Asylum seekers are not country hopping for refuge. Transit countries like Indonesia and Malaysia are not signatories to the Refugee convention. Living in these places are hell. They could be returned back at any time, they are not allowed to work and only receive support from charities that are already overworked and under-resourced. Many stay for years in a state of limbo and fear unable to support their family. Refugees are not a security risk and they all undergo a security clearance before becoming a part of our community. Refugees do not cause problems nor will they threaten our way of life. History shows us that each generation of refugees, from the Italians to the Vietnamese, integrate successfully into our country. Nothing is better for our country than a group of resourceful and resilient people who want to make a better life for themselves.

 I know our country can do better because its has done so before. Our response to Vietnamese refugees in the 70s was not to close our borders but bipartisan support from both the major parties to settle refugees. It was not the vote grabbing xenophobic cruel policy it is today. Shitty cruel policies do not have to be the status quo.

A racist, a misogynist and a homophobe enter a bar. The Bartender asks “What are you having today Mr Abbott?

Lets not pretend that the vast support for the war in Iraq is humanitarian when our response to those who flee these wars and seek refuge in our country is to demonise and imprison them.

The truth should be told about what we did to Indigenous people, but also the truth about the benefit of civilisation

Christopher Pyne last year. It echoes Tony Abbotts comment on Indigenous people on Q&A back in 2010:

Now, I know that there are some Aboriginal people who aren’t happy with Australia Day. For them it remains Invasion Day. I think a better view is the view of Noel Pearson, who has said that Aboriginal people have much to celebrate in this country’s British Heritage’

It is no surprise that the review commissioned by Christopher Pyne recommends a greater focus on Western civilisation and scaling back emphasis on Indigenous & Asian history.

Our current educational system is already a racist anglocentric account of Australian history that sanitises the invasion and colonisation of Australia. Australian textbooks still refer to white colonisation as a settlement and not an invasion. It still ignores the armed resistance of Indigenous tribes. It is light in recounting the wars that were fought. Most Australian students are still painfully unaware which tribe has ownership of the land that they reside on. Many are incapable of identifying an Aboriginal language. A sizeable proportion of the population are completely unaware of racist laws such as the Flora and Fauna Act that identified Indigenous people as flaura and fauna and not people as recently as 1967. First nations lives lost in the Frontier wars are still not honoured or recognised on ANZAC day. I don’t think its possible to sanitise or further ignore Indigenous history and culture than we already do, white history is still front and centre of our current curriculum, the achievements of ‘white civilisation’ still exalted. If Australia wants to embrace its march towards a prosperous multicultural modern nation it needs to reflect on the racist and violent roots that have borne untold misery and torn Indigenous communities apart, not ignore it.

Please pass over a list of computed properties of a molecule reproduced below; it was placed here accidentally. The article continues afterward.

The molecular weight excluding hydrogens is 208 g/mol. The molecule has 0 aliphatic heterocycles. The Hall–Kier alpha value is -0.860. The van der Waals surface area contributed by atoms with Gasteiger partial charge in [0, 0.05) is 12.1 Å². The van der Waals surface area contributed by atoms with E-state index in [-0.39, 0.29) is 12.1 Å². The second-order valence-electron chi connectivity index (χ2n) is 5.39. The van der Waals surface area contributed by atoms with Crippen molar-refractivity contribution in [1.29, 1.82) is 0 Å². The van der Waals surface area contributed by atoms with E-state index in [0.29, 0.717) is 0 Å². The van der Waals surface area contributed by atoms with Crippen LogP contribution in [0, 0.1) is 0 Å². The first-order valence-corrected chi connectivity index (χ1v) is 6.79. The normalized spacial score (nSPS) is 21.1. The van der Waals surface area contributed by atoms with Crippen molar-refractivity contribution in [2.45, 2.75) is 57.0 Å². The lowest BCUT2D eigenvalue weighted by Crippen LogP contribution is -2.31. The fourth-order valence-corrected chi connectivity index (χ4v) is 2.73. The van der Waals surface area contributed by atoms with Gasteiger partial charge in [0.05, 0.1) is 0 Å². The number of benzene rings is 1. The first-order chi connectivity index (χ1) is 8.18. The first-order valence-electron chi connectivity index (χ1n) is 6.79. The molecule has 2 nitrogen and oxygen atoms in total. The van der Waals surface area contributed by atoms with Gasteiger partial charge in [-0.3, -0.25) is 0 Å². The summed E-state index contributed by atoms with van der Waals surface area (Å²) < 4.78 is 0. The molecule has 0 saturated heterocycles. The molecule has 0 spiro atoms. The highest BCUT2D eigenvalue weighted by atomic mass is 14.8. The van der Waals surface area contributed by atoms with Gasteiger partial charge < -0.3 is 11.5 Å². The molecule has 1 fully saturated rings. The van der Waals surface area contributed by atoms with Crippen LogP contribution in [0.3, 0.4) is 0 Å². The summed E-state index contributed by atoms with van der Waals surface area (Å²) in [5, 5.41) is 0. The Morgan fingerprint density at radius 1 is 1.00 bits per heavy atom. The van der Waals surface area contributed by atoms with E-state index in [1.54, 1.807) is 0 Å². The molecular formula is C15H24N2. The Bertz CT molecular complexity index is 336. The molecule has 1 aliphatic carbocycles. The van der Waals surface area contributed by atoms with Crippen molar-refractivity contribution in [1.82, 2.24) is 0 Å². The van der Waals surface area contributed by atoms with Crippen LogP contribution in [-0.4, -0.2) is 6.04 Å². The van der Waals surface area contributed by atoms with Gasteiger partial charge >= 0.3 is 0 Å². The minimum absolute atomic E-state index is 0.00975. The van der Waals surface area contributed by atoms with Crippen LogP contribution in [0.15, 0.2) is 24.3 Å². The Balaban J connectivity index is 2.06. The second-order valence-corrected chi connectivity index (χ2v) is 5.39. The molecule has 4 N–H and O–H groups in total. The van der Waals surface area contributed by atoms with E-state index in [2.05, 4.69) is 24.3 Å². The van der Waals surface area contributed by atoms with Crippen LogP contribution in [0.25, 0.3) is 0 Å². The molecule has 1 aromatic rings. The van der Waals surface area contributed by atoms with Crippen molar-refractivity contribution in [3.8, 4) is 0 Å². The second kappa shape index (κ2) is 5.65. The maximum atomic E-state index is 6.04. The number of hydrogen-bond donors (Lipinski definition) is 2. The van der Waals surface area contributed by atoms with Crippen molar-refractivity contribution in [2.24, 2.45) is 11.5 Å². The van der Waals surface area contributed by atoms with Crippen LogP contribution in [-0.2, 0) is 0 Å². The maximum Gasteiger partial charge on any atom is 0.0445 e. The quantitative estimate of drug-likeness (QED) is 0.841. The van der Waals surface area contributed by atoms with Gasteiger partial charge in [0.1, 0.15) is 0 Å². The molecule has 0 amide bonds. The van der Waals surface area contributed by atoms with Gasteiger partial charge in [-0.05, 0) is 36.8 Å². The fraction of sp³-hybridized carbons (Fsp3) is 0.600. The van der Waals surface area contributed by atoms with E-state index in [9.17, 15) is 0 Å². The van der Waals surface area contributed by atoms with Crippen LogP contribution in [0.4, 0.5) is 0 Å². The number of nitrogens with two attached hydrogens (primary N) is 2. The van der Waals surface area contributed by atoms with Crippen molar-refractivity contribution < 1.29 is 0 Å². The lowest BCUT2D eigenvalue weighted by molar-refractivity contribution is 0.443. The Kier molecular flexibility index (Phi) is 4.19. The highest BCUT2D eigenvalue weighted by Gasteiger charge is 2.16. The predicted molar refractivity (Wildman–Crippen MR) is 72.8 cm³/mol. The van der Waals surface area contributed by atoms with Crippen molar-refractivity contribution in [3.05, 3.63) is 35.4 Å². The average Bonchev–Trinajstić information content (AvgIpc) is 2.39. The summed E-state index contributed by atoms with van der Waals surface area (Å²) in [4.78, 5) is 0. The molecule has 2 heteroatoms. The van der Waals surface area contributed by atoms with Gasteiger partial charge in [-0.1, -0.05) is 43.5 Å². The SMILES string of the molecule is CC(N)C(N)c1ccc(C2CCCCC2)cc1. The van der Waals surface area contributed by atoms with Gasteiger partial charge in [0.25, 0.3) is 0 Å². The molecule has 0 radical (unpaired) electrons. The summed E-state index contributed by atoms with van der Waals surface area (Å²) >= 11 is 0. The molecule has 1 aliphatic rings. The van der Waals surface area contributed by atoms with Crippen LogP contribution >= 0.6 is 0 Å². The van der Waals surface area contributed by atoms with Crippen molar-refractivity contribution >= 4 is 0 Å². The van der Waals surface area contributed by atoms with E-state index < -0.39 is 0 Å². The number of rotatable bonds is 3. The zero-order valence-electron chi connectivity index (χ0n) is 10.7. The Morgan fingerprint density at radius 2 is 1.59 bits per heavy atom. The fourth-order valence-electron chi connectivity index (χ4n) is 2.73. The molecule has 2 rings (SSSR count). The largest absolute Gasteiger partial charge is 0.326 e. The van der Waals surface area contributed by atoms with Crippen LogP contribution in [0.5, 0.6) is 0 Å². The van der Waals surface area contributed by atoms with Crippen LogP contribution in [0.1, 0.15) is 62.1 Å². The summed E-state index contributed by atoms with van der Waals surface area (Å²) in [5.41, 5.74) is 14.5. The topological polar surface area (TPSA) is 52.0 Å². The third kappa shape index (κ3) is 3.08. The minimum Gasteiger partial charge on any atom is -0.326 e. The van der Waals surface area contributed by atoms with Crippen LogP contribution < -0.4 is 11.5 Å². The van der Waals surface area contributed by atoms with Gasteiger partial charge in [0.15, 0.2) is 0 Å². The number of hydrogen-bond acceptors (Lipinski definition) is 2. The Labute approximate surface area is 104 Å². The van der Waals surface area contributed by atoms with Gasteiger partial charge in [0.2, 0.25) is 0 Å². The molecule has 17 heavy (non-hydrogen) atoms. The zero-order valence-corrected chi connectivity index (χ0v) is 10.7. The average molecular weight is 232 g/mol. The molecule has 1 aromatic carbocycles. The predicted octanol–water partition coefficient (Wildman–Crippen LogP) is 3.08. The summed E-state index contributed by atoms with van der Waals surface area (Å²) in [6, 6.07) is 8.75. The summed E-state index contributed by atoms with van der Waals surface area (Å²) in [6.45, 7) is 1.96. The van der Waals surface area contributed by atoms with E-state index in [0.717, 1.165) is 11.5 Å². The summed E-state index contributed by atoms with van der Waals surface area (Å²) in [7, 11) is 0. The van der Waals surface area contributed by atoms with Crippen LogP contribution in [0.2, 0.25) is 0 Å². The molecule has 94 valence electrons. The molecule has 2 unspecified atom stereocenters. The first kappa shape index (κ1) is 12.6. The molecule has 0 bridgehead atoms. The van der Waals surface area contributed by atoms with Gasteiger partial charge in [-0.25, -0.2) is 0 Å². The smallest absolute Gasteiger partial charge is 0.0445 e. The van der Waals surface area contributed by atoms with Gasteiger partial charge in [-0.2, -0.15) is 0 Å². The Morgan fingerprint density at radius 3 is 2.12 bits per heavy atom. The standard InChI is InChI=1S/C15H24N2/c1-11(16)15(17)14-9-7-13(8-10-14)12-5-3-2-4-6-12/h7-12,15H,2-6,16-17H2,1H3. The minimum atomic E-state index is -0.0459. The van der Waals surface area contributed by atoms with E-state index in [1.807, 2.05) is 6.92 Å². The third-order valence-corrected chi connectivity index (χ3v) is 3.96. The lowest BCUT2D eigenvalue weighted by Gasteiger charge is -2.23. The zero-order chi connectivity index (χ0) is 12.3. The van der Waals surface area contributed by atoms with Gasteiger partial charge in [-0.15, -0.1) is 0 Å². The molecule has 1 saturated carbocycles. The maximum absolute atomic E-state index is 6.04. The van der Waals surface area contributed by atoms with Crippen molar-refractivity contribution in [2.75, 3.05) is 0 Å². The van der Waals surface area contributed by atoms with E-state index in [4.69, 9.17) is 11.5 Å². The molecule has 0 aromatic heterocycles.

(via progressiveauspol)

progressiveauspol:

The armed struggle

If you think Australian history is boring, its because you are being taught from sources that sanitise Australian history, ignoring the numerous wars and guerrilla insurgencies fought by our First nations people. Accounts of these wars go contrary to the white narrative that portrays history as a settlement and not an invasion that murdered and displaced our Indigenous people. These wars, ranged from as short as a few weeks to decade long wars. Some of the wars  included the:

Hawksebury and Neapean Wars

Pemulwuy’s War

Tedbury’s War

Bathurst War

Black War

These accounts also fail to tell the story of brave Indigenous warriors like Pemulwuy (of the Bidjigal Clan) who against insurmountable odds, waged an insurrection against White invaders, defeating the British army through speed, avoided capture for over 12 years as well surviving two near fatal attempts on his life (including one where his skull was cracked open). Nor does it mention that his son continued the war after his death, proving a constant thorn for the White invaders.

It is important we paint a more complex and truthful narrative of Australia. One that recognises that convicts and squatters were not stepping into an uninhabited world, but rather a complex world, where various tribes had lived there for 40,000+ years, resisted White invasion, fought tooth and nail for their land, and to this day struggle for recognition.

Image Sources: (X) (X) (X)

Voters in electorates held by Prime Minister Tony Abbott, Treasurer Joe Hockey and senior government ministers Julie Bishop and Malcolm Turnbull will be the least affected by the federal budget by 2017-18, a new analysis shows. Fifteen of the 16 hardest hit electorates, meanwhile, are held by the Labor Party, with low and middle income households in western Sydney and the outer suburbs of Melbourne overwhelmingly the worst off. In other news water is wet. 

There are 6.5 million internally displaced in Syria, with the number globally climbing past 50 million + . A brutal sadistic organisation controls large swathes of Iraq and Syria killing thousands and plunging the West into another irretractable war. Ukraine and Russia are at loggerheads. The Ebola crisis is steadily picking up victims wreaking havoc in West Africa.  We had not one but two Malaysian airline planes go down. China has been clamping down not only in Hong Kong but the Uighur provinces. Violence has flared up again in South Sudan and the Central African Republic. After the hope of the Arab Spring, democracy is being strangled in both Libya and Egypt. The world has always been shit, but this has been a particularly dark year.